The incident was captured on an amateur video that was posted on YouTube, prompting an international public outcry because the video showed a markedly different scenario than the police version of events. The officers testified at the inquiry that they believed Dziekanski intended to attack because he had a stapler in his hand.
But Braidwood dismissed their testimony, saying, "I do not believe that either of these officers honestly perceived that Mr. Dziekanski was intending to attack them or the other officers."
The inquiry commissioner found Dziekanski was compliant with police commands and did not brandish the stapler as a weapon.
"Mr. Dziekanski did not bring this on himself," Braidwood told reporters Friday.
Braidwood was asked by a reporter why he stopped short of calling the RCMP officers' actions misconduct.
"I think I was blunt enough, full enough, and hopefully accurate enough that those reading it can draw their own conclusions," he explained.
"This tragic case is, at its heart, the story of shameful conduct of a few officers. It ought not to reflect unfairly on the many thousands of RCMP and other police officers who have, through years of public service, protected our communities and earned a well-deserved reputation in doing so."
The attorney-general, however, said minutes later: "There was misconduct here and it reflects badly. The response here was way out of proportion to what was warranted."
De Jong credited Braidwood for doing "a tremendous job of unravelling and probing all the circumstances surrounding the tragic death.... B.C. agrees with the intent, principle and purpose of each of the report's recommendations."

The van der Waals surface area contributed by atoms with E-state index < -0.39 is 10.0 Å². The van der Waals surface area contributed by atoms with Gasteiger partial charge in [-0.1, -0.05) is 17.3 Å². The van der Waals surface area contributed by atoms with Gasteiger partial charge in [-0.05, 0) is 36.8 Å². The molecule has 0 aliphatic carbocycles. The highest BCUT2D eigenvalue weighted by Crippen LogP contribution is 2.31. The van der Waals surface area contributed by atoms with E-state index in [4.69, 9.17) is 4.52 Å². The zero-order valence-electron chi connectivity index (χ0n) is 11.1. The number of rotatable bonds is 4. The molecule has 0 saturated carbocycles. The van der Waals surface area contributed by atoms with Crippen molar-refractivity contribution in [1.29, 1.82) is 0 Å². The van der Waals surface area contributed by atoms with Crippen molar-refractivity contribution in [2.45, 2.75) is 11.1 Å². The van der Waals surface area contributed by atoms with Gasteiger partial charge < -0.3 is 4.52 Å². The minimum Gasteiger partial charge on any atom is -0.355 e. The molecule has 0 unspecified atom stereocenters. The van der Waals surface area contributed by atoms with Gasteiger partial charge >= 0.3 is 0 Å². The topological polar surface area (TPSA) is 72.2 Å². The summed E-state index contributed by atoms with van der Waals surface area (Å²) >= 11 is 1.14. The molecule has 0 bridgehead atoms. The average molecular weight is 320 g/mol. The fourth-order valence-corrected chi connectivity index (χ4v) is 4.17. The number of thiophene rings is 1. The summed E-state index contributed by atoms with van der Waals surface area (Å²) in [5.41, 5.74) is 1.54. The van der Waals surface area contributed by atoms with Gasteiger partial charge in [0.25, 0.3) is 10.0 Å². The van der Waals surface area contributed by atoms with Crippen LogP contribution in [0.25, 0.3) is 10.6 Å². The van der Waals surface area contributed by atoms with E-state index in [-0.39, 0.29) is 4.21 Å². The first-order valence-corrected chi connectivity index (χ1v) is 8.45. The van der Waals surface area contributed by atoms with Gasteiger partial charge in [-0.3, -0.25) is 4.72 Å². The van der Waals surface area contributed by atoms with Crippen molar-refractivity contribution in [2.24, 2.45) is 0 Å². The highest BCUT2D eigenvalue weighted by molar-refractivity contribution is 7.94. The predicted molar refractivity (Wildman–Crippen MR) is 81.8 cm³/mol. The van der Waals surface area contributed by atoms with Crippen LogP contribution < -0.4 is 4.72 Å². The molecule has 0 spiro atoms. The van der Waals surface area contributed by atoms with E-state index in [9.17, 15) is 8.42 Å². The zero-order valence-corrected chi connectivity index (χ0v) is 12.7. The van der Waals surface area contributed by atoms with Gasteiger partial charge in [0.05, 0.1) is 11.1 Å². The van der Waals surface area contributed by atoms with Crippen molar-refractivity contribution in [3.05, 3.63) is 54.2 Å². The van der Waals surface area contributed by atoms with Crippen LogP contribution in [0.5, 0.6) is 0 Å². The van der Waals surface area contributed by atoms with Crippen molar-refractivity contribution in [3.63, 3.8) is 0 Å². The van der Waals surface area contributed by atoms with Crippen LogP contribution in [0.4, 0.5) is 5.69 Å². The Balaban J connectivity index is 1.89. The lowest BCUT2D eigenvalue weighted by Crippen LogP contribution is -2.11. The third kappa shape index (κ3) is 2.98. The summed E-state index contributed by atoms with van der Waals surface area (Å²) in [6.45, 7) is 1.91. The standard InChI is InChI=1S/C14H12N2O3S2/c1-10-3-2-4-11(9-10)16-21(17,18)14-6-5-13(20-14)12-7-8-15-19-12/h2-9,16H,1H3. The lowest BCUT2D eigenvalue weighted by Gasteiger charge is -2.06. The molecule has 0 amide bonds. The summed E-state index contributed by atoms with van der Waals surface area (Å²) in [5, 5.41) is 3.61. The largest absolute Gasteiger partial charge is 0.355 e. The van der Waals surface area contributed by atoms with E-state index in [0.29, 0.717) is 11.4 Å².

De Jong also praised Dziekanski's mother for attending Friday's news conference. "You are a brave lady and I think British Columbians and Canadians have seen that firsthand. I thank you for being here," he said.
Cisowski said she was pleased by the attorney-general's appointment of a special prosecutor to review whether charges should be laid.
The Criminal Justice Branch announced Friday that senior Vancouver criminal lawyer Richard Peck has been appointed as special prosecutor.
RCMP Commissioner William Elliot admitted Friday to reporters in Vancouver that the force's handling of the fatal incident "failed at many levels" and the events should have unfolded differently.
"It is clear our policies and training in place at the time were deficient," he told reporters. "We acknowledge that the actions of our members who dealt with Mr. Dziekanski also fell short."
He went on to outline all the changes the RCMP has made since the incident, in training, policy and procedures involving the use of force and Taser use.
Elliot began his news conference by offering Dziekanski's mother "our sincere condolences on the death of her son Robert and to apologize unconditionally for the role the RCMP, including individual members of the RCMP, played in his tragic death."
A Vancouver Sun reporter asked why the RCMP didn't apologize when the citizen's video was released, but instead waited more than two years.
"That's a very good question," Elliot said.
"I wish we would have offered an apology to Mrs. Cisowski a lot sooner than we did."
He said the force will be revisiting some of the decisions made at the time.